In the United States, college education is a vital route to upward social mobility, with low-income Americans who obtain a college degree five times more likely to escape poverty than their peers.
Philadelphia Futures (Futures) is a college access and success organisation that helps low-income first-generation-to-college students with the tools to get to and through college. Sara Woods is the dedicated Executive Director, growing the not-for-profit to reach more and more young people.
“Our programs empower high school students from grades nine through to 12, with one-on-one mentoring, financial literacy and planning for students and their families,” says Sara.
There are two entry points for students, either grade 9 or 11. For students beginning in grade 9, their relationship with Futures can span eight years.
“The Sponsor-A-Scholar program begins in grade 9 where a student is paired up with a professional mentor who shares one hour a week with them to talk about life and their future,” says Sara.
Stu George, Senior Vice President and Head of Equity Trading for Macquarie Investment Management, has been volunteering with Futures since 2013.
“The first kid I mentored through to college is from Dominica,” says Stu. “He and his parents, they’re incredibly kind, loving people. These aren’t disadvantaged people – just less advantaged. They come from loving homes, but don’t have access or financial means to further education.”
For Stu, giving back in this way is incredibly meaningful for him.
“When I was younger, I was fortunate to have access to people who could mentor me, despite being the first person in my family to know anything about Wall Street. To get to these higher levels of my career, I needed to learn from people who had been there. So there have been some important people in my life who taught me different things as I became a professional,” says Stu.
He sees working with younger people as a symbiotic relationship.
“Young people are optimistic and so am I. I would hate for that flame to be dampened, so I try to enhance it. I want them to know what is possible and what they are capable of.”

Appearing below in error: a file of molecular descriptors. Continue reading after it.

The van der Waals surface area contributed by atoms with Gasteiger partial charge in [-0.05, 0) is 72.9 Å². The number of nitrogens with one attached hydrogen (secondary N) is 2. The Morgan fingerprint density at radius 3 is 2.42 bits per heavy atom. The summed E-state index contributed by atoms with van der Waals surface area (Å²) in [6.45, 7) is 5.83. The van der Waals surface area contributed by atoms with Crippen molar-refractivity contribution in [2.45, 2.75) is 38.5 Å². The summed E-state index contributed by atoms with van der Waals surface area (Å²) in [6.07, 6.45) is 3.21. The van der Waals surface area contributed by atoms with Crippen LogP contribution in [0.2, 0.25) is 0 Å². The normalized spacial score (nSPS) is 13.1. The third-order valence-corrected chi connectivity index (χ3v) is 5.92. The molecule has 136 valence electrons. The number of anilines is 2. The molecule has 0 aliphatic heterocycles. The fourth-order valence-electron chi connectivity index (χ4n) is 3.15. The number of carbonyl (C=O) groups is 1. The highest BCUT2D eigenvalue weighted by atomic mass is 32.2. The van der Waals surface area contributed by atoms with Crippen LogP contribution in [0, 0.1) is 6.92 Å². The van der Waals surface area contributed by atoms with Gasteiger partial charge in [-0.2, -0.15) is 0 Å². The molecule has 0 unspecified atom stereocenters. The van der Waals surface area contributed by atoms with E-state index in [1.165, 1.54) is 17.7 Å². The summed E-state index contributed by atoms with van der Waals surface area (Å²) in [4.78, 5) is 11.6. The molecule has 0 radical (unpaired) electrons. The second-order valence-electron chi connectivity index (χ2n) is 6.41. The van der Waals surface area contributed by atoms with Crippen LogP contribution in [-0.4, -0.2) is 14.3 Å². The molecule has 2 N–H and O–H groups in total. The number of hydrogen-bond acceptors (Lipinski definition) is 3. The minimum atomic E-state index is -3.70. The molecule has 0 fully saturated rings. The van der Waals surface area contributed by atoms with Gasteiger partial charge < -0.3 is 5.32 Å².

And the young people involved with the Futures programs are proving their capability. “We are very proud of our students who are graduating from college at record rates, beating local and national averages,” says Sara. “We want to move the needle and where Macquarie is helping us, is not just to get to graduation, but to start careers.”
For the next three years, Macquarie has made a significant investment in Futures, with a US$225,000 grant to help them expand their career initiatives.
With the additional funding, Futures has hired a Director of Career Initiatives who is focusing on the transition period from college graduation into a career.
“We think of it as an upward career spiral, hosting career days, career panels, hosting cover letter workshops, interview workshops and arranging internships,” says Sara.
Macquarie people are involved through skilled volunteering, helping Futures students in their college to career transition.
“The people I know of that are involved find it totally invigorating. You see these kids so intelligent, curious and open-minded – to give them a lift up or an assist is so meaningful, especially when all it’s really about is being yourself, and sharing time with another person,” says Stu.
Now serving on the Board, Stu is honoured to work with the selfless and committed group. “The Board is made up of all walks of life. It includes city councillors, ex-Philadelphia Futures students and is run by an incredible executive, Sara Woods. I’m so proud to be a part of it and proud Macquarie will continue to support them.”
Stu says longevity is a vital part in any valuable relationship, be it as a mentor or corporate partner.
“Our relationship as a corporate is similar to me being a mentor: I don’t want to mentor for one year, I want to mentor for three or four years so we can grow and learn together.”
Caption: Stu George pictured at a Philadelphia Futures event.